This route started at the port of Sliedrecht through the Hel lock to the Huiswaardsloot,
then the rowing boat was towed over the Overtoom and through de Nieuwe Merwede to the port of Lage Zwaluwe.

2. Werkendam - Biesbosch - Amer -> Drimmelen (13 km):
Over land from Werkendam to Bruine Kil, further on by rowing boat through Bruine Kil over Steurgat, along the polder Pauluszand through Nauw van Paulus, in the direction of  Spijkerboor, over the Amer to the port of van Drimmelen.

Piet van den Hoek

We were told about Piet van den Hoek, one of the most important crossers in the last war year in The Biesbosch. In total he made 37 times a connection between occupied and liberated Holland along a route of about 18 kilometers
squeezed past hostile posts and patrolling German schnellboote. We have the book written by him Biesbosch-Crossings 1944-1945.

Cornelis Pieter (Piet) van den Hoek (Leerdam, 7 June 1921 Werkendam, 12 February 2015) was a Dutch resistance fighter. Van den Hoek was one of the few knights of Militaire Willems-Orde.
IIn 1942 he was arrested and taken to a labor camp in Cologne. During his leave in November 1943, he went into hiding. He found shelter on an ark in the Biesbosch, where three others were already in hiding. Proviand they received through the resistance organization Ordedienst (OD). He joined the resistance and joined the 'De Partizanen van de Biesbosch'. He became one of the 21 line-crossers and made 37 crossings, transferring people, messages, goods or medicines.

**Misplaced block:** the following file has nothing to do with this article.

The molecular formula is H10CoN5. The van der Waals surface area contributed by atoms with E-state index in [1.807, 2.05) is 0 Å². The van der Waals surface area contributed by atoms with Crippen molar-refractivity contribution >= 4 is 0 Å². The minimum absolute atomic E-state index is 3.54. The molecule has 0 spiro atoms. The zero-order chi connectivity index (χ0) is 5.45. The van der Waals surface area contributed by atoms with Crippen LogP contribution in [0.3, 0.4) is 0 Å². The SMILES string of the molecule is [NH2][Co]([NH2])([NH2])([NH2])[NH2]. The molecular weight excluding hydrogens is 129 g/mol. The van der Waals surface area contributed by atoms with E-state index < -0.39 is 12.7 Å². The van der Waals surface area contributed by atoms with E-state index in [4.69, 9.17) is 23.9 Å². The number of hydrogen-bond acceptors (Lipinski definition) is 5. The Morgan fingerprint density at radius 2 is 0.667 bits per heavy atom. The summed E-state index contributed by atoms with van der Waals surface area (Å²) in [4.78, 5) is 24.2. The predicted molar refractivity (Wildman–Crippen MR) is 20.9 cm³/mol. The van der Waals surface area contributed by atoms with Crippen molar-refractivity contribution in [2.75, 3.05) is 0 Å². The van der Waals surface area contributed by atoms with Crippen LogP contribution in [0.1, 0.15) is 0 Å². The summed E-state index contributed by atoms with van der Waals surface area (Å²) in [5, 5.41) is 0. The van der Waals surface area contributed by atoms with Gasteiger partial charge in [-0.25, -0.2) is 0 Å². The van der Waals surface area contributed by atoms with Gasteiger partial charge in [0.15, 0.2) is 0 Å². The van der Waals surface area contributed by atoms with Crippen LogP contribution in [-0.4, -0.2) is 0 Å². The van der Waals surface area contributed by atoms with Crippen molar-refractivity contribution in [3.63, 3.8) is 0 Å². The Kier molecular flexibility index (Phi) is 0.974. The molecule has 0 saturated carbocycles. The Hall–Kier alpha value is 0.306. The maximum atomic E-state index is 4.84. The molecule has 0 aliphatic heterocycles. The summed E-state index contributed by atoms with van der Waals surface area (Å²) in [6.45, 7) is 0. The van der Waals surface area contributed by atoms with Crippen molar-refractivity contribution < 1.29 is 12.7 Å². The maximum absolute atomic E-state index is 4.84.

After he was arrested again, he was sent to the Waterloo labor camp in Amersfoort, where he arrived on foot with 42 other prisoners. He escaped from the camp, walked back to Drimmelen and regrouped as a line cross. In 1993 Piet van den Hoek described the work of the line-makers in 'Biesbosch-Crossings 1944-1945'. On his initiative, a monument in Werkendam came in 1989 to commemorate the crossers and their work. He died at the age of 93 in Werkendam.